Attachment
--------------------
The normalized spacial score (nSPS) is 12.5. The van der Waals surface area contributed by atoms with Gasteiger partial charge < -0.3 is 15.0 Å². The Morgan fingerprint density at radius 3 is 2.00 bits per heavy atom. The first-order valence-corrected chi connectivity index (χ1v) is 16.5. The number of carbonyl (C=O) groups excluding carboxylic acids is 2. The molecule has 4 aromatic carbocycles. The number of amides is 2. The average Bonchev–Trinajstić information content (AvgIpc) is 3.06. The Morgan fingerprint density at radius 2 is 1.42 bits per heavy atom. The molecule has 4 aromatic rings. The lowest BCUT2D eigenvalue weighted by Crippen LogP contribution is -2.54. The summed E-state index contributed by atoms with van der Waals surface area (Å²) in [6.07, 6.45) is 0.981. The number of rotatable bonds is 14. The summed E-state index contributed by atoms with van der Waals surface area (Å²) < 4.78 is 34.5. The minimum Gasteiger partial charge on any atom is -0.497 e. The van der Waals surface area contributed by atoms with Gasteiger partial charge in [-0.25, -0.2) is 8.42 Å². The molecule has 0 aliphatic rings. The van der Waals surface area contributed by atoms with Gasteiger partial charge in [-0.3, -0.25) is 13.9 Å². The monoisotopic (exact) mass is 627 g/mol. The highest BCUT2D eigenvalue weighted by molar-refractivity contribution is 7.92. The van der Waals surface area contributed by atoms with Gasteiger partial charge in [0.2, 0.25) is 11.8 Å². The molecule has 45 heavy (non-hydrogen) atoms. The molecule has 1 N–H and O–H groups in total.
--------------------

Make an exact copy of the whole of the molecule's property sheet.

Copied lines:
The normalized spacial score (nSPS) is 12.5. The van der Waals surface area contributed by atoms with Gasteiger partial charge < -0.3 is 15.0 Å². The Morgan fingerprint density at radius 3 is 2.00 bits per heavy atom. The first-order valence-corrected chi connectivity index (χ1v) is 16.5. The number of carbonyl (C=O) groups excluding carboxylic acids is 2. The molecule has 4 aromatic carbocycles. The number of amides is 2. The average Bonchev–Trinajstić information content (AvgIpc) is 3.06. The Morgan fingerprint density at radius 2 is 1.42 bits per heavy atom. The molecule has 4 aromatic rings. The lowest BCUT2D eigenvalue weighted by Crippen LogP contribution is -2.54. The summed E-state index contributed by atoms with van der Waals surface area (Å²) in [6.07, 6.45) is 0.981. The number of rotatable bonds is 14. The summed E-state index contributed by atoms with van der Waals surface area (Å²) < 4.78 is 34.5. The minimum Gasteiger partial charge on any atom is -0.497 e. The van der Waals surface area contributed by atoms with Gasteiger partial charge in [-0.25, -0.2) is 8.42 Å². The molecule has 0 aliphatic rings. The van der Waals surface area contributed by atoms with Gasteiger partial charge in [-0.3, -0.25) is 13.9 Å². The monoisotopic (exact) mass is 627 g/mol. The highest BCUT2D eigenvalue weighted by molar-refractivity contribution is 7.92. The van der Waals surface area contributed by atoms with Gasteiger partial charge in [0.2, 0.25) is 11.8 Å². The molecule has 45 heavy (non-hydrogen) atoms. The molecule has 1 N–H and O–H groups in total.